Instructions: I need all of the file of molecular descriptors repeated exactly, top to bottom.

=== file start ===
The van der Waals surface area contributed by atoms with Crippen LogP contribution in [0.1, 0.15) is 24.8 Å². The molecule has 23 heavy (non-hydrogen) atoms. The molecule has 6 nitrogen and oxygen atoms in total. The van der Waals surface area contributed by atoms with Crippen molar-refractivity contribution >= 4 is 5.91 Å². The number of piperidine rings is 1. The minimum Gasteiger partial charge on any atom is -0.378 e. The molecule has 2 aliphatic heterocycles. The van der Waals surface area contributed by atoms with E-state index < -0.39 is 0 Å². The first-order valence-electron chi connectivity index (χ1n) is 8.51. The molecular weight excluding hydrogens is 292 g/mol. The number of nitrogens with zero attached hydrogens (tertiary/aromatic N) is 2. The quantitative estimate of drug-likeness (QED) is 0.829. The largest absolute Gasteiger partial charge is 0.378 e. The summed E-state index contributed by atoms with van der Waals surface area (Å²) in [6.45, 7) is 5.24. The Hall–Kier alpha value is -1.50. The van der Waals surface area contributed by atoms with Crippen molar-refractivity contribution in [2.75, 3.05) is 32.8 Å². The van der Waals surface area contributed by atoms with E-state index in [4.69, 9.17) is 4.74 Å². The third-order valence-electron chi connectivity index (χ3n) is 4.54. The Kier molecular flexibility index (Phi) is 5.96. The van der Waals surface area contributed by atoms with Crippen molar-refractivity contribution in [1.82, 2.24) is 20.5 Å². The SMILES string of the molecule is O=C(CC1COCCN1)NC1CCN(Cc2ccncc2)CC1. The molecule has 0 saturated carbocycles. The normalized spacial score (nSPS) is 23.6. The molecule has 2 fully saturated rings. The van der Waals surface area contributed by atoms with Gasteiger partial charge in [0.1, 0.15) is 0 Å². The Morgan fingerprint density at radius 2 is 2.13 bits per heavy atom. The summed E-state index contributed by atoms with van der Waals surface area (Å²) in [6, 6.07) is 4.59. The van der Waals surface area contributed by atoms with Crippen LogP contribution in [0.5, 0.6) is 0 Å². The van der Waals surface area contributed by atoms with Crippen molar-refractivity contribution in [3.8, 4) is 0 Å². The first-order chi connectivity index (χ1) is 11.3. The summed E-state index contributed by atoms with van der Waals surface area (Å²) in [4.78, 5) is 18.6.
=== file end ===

The van der Waals surface area contributed by atoms with Crippen LogP contribution in [0.1, 0.15) is 24.8 Å². The molecule has 23 heavy (non-hydrogen) atoms. The molecule has 6 nitrogen and oxygen atoms in total. The van der Waals surface area contributed by atoms with Crippen molar-refractivity contribution >= 4 is 5.91 Å². The number of piperidine rings is 1. The minimum Gasteiger partial charge on any atom is -0.378 e. The molecule has 2 aliphatic heterocycles. The van der Waals surface area contributed by atoms with E-state index < -0.39 is 0 Å². The first-order valence-electron chi connectivity index (χ1n) is 8.51. The molecular weight excluding hydrogens is 292 g/mol. The number of nitrogens with zero attached hydrogens (tertiary/aromatic N) is 2. The quantitative estimate of drug-likeness (QED) is 0.829. The largest absolute Gasteiger partial charge is 0.378 e. The summed E-state index contributed by atoms with van der Waals surface area (Å²) in [6.45, 7) is 5.24. The Hall–Kier alpha value is -1.50. The van der Waals surface area contributed by atoms with Crippen molar-refractivity contribution in [2.75, 3.05) is 32.8 Å². The van der Waals surface area contributed by atoms with E-state index in [4.69, 9.17) is 4.74 Å². The third-order valence-electron chi connectivity index (χ3n) is 4.54. The Kier molecular flexibility index (Phi) is 5.96. The van der Waals surface area contributed by atoms with Crippen molar-refractivity contribution in [1.82, 2.24) is 20.5 Å². The SMILES string of the molecule is O=C(CC1COCCN1)NC1CCN(Cc2ccncc2)CC1. The molecule has 0 saturated carbocycles. The normalized spacial score (nSPS) is 23.6. The molecule has 2 fully saturated rings. The van der Waals surface area contributed by atoms with Gasteiger partial charge in [0.1, 0.15) is 0 Å². The Morgan fingerprint density at radius 2 is 2.13 bits per heavy atom. The summed E-state index contributed by atoms with van der Waals surface area (Å²) in [6, 6.07) is 4.59. The van der Waals surface area contributed by atoms with Crippen LogP contribution in [0.5, 0.6) is 0 Å². The van der Waals surface area contributed by atoms with Crippen molar-refractivity contribution in [3.8, 4) is 0 Å². The first-order chi connectivity index (χ1) is 11.3. The summed E-state index contributed by atoms with van der Waals surface area (Å²) in [4.78, 5) is 18.6.